Caution needed in Knights move


MANY coaches in senior sport seek to attract the best players.

However, when it comes to securing regional support and development, the job becomes a balancing act.

Seeing the new-look "Ipswich'' Knights squad in action for the first time last Friday night highlighted the challenge first-year coach Mark Dykman faces this season.

With the Knights moving from Division 1 into the higher Brisbane Premier League competition, Dykman is welcoming several players from outside the region.

That includes two players from Denmark.

While having imports can build a stronger side, the Knights decision-makers will have to be careful with selections this season.

The Knights team that played in recent seasons was predominantly local players who came through the Ipswich system.

To abandon them in the interests of immediate BPL success may backfire in terms of harnessing a regional following and developing locally-bred players.

Dykman deserves every opportunity to build a competitive side. However, the Ipswich newcomer has to get the mix right.

The hot talking point among regional footballers last weekend was how the Ipswich Knights became the "Brisbane'' Knights virtually overnight.

A number of seasoned players have already left the club and only a handful of last year's side remain to see what happens.

This is a grave concern so close to the season start, especially with a fantastic new clubhouse ready to enjoy at Bundamba.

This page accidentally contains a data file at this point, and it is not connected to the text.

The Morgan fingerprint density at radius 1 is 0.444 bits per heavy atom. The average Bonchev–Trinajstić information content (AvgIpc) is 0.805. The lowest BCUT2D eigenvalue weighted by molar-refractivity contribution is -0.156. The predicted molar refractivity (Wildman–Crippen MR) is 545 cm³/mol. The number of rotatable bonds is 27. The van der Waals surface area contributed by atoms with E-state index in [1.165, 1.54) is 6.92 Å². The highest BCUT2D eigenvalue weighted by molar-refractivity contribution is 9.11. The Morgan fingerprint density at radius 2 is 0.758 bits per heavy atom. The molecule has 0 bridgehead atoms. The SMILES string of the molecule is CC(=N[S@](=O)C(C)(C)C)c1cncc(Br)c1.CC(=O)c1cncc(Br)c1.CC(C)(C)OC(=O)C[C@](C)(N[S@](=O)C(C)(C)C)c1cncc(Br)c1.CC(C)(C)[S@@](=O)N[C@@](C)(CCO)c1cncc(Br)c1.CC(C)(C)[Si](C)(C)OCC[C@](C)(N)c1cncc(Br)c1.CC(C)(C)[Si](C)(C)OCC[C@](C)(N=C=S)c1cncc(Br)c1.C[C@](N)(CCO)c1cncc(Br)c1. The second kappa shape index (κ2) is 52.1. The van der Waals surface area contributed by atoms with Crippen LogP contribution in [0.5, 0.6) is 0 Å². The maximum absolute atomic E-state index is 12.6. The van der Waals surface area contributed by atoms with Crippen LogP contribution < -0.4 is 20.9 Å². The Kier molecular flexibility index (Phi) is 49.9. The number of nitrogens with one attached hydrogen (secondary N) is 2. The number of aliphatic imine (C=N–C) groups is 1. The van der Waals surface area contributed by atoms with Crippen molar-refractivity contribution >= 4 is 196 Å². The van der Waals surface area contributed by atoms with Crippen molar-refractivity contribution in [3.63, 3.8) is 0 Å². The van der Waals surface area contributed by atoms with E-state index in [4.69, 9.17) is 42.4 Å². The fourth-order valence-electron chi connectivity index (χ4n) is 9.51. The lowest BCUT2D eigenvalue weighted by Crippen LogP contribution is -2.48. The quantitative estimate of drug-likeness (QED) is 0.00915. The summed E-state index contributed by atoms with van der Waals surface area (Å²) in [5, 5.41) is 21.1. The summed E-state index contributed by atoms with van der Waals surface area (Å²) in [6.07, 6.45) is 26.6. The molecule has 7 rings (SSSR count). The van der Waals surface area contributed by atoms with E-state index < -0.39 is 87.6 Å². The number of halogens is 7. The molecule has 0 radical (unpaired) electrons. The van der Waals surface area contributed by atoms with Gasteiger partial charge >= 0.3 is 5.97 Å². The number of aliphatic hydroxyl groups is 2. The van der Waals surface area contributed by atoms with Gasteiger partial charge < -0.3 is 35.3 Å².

Meanwhile, the new Western Pride franchise preparing for the National Premier League seems to be on the right path.

With former Goodna-based international representative Kasey Wehrman returning as a player/coach, the focus has been on developing the region's most exciting up and comers.

Some of them have returned from Brisbane clubs after playing with junior Ipswich sides.

It is commendable that the Pride organisation has bitten the bullet and put considerable faith in Ipswich ability.

While the talent pool may be limited in the short term, it stands to grow if regional people embrace the longer-term benefits.

The Knights risk losing valuable support this season if they overlook local players.

A similar situation exists in rugby league between the Ipswich Jets (state league) and Ipswich Diggers (lower level representative competition).

More local people seem to get excited about the Diggers than the Jets because the Diggers are made up of players from the Ipswich competition. That ensures more support from regional families and friends.

The import-stacked Jets meanwhile continue to attract disappointing crowds.

Being a long-time regional football fan, I hope the Knights enjoy a successful season in the revamped BPL.

However, it will be intriguing to see the crowds they attract in coming weeks with a reduced Ipswich player presence and no local derbies against Ipswich City and Western Spirit.

Topics:  ipswich knights mark dykman soccer

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